ACT enACTs changes

ACT+enACTs+changes

By Evan Lu, Staff Reporter

Starting in the fall of 2020, students nationwide will take a different version of the ACT. Three major changes will come to the standardized exam: individual section retesting, superscoring and the option of online testing. 

The ACT is a four-section standardized test with an optional writing section. ACT scores are used by many colleges to determine an applicant’s academic proficiency. Currently, the scores of the English, mathematics, reading and science subsections are combined and averaged to calculate a test taker’s composite score. Individual section retesting, one of the new changes, will alter the way the ACT is taken by allowing students to retake an individual section or up to three sections per sitting.

Senior Vivaan Mahtab, who has taken both the ACT and SAT, views the change with mixed feelings.  

“I don’t see how this is any different from the (SAT) Subject Tests then because you can honestly just focus on studying for one (ACT section test) at a time. It’s no longer a cumulative knowledge test,” Mahtab said.

The second change, “superscoring,” will take a student’s top score from each section (if the student takes a section more than once) and use that for the final, composite score colleges see. The SAT already officially endorses this practice, but up until now, the ACT has stated that it is not meant to be superscored. 

The final change, the ability to take the ACT online, has not been offered by the ACT or SAT before. Online tests will be available at designated testing centers and will be administered using desktop computers or other provided devices. While students can still opt to take the ACT on paper, online testing will return their results within two business days as opposed to the longer wait times for the paper test results.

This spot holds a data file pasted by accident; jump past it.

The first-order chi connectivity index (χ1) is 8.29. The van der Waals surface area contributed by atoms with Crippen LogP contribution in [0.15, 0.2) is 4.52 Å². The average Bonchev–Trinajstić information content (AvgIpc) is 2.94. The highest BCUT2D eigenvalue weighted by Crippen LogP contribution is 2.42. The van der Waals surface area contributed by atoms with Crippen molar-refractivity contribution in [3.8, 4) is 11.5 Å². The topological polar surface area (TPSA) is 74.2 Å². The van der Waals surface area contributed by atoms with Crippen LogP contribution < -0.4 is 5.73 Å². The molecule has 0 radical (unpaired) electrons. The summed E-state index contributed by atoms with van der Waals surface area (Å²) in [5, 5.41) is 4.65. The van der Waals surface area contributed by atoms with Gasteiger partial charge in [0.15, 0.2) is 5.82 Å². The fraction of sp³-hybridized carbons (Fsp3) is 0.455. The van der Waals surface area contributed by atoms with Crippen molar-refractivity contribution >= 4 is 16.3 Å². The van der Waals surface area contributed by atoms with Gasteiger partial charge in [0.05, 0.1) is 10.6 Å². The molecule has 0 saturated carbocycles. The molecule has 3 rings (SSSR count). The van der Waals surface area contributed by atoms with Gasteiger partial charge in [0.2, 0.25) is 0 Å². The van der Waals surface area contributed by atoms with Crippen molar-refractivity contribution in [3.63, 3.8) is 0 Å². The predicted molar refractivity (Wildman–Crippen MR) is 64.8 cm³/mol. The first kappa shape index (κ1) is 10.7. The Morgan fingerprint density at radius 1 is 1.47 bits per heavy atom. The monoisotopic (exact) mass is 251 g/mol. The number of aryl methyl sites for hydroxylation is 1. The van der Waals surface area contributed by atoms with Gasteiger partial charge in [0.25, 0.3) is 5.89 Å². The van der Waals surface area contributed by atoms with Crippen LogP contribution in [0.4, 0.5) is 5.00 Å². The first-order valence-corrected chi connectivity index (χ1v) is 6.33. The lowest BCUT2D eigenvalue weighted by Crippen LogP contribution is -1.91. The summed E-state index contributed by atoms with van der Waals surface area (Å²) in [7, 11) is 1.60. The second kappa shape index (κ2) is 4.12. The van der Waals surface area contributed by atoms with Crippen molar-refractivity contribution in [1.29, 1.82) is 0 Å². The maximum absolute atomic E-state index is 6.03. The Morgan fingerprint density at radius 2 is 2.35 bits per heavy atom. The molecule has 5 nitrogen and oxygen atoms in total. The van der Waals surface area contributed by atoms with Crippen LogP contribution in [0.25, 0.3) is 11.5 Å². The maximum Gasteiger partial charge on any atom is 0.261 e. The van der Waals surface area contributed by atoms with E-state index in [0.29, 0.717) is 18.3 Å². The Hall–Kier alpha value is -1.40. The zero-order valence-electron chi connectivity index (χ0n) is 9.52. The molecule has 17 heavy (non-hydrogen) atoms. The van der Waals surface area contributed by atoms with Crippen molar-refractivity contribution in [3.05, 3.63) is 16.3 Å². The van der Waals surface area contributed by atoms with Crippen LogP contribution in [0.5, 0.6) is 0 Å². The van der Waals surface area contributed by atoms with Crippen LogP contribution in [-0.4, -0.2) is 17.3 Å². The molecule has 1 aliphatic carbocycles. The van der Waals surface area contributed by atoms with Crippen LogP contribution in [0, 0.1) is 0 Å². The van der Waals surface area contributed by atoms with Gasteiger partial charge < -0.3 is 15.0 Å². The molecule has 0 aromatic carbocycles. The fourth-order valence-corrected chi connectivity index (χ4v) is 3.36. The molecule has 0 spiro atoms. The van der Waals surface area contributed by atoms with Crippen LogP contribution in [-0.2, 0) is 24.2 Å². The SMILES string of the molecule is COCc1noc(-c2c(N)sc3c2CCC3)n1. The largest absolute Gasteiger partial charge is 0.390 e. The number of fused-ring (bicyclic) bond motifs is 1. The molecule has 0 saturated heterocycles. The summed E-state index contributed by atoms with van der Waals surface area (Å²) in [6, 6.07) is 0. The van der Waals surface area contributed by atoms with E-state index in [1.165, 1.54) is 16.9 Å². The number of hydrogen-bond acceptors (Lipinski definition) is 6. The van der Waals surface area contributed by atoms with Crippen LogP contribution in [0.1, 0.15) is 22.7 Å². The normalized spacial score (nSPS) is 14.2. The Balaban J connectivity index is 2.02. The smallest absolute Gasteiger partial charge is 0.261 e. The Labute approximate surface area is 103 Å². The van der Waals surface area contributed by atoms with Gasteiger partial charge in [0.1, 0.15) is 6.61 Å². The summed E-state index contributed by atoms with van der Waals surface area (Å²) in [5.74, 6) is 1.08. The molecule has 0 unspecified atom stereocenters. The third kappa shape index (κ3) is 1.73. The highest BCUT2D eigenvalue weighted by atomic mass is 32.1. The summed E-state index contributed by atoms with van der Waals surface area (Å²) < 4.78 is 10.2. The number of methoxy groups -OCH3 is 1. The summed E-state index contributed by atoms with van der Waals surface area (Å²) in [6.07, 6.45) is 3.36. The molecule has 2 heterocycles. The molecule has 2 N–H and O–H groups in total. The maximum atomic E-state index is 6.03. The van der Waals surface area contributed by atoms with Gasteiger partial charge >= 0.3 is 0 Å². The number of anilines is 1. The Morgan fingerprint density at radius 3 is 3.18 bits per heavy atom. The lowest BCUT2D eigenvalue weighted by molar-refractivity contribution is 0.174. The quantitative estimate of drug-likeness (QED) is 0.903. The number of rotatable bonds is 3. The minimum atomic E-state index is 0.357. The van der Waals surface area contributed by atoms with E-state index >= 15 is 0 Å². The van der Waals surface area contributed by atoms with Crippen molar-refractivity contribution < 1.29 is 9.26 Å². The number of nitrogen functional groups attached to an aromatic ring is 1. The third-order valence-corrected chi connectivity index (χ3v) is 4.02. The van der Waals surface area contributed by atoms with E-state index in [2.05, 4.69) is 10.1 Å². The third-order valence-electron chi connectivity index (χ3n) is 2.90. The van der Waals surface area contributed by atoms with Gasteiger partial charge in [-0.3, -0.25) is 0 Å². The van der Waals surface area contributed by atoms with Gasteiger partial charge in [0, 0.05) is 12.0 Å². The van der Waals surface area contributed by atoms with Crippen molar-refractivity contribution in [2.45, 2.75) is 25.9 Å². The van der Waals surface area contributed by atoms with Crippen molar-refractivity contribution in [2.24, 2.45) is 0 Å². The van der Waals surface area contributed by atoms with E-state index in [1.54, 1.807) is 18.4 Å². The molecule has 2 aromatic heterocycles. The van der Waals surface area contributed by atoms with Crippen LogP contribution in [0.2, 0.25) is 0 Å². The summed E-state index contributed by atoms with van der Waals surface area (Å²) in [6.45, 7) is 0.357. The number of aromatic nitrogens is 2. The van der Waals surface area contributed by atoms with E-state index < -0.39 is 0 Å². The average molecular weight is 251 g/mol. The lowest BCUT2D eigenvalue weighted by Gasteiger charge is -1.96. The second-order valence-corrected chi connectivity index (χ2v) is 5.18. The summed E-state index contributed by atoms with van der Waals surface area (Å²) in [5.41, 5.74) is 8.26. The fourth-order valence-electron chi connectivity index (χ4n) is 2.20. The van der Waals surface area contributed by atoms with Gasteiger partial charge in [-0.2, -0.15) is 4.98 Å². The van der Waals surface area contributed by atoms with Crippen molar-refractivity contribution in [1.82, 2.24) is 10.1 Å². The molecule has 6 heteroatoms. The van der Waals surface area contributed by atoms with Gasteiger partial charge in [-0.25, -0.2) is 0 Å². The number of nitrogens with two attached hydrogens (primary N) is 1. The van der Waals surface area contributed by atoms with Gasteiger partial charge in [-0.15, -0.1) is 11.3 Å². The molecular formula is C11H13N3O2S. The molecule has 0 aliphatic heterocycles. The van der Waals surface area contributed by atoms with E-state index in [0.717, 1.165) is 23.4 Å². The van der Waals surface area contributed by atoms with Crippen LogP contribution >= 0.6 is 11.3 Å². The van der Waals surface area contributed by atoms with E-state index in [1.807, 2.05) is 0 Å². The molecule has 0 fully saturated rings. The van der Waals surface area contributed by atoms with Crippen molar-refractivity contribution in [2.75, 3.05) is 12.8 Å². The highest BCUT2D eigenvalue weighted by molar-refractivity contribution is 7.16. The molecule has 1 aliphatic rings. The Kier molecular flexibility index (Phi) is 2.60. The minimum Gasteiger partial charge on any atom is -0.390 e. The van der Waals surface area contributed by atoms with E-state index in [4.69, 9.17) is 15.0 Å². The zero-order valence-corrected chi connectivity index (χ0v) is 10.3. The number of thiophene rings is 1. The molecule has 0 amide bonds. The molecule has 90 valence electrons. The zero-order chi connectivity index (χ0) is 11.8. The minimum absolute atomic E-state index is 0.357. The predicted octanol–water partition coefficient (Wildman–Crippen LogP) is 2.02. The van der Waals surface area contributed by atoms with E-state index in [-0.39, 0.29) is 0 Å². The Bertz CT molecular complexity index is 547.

Junior Tommy Parisi, who has taken the ACT and PSAT, appreciates the option to take the ACT online. 

“I would take it online, probably just because you’re getting scores back faster. I took (the ACT on paper) last week, and now I have to wait like eight weeks,” Parisi said. 

On the other hand, some still prefer to test with paper and pencil. 

“I’m curious to see if the scores change at all with (online test taking). I think that if you compare (online scores and paper scores), I think scores with computers might be lower. Specifically, for reading, I would say people are much better at reading with paper than they are with computers. I would definitely opt for the paper one,” Mahtab said. 

These upcoming changes are accompanied by concerns. Some worry that the individual section retesting protocol may give unfair advantages to more privileged students since those who are more financially affluent can afford to take the test more times. 

Jennifer Kratsa, school counselor, ACT coordinator and department chair of Student Services, is not worried about the impending alterations. 

“Students that have financial need do get assistance with the ACT test. I would say that part of the downfall(s of) turning to a system like this is kids might overtest, but I do believe that overall, this is better for students and does create more access,” Kratsa said. 

Others are worried about the security of the online testing system, as hacking becomes more prevalent, and other possible negative consequences of the changes. Despite this unease, Kratsa remains unconcerned about the security of the test. 

“ACT and College Board work for years and years before they roll anything out like this,” Kratsa said. 

Instead, Kratsa reminds students to remember that their ACT scores will not define them in the eyes of admissions officers. Some schools are test optional and do not require students to submit a standardized test score, and all schools consider students’ GPA and extracurricular activities as well as their test scores.

“Colleges are always looking for reasons to accept students,” Kratsa said, “so they always look to put the students’ best foot forward. And I think it is important for kids to hear that.”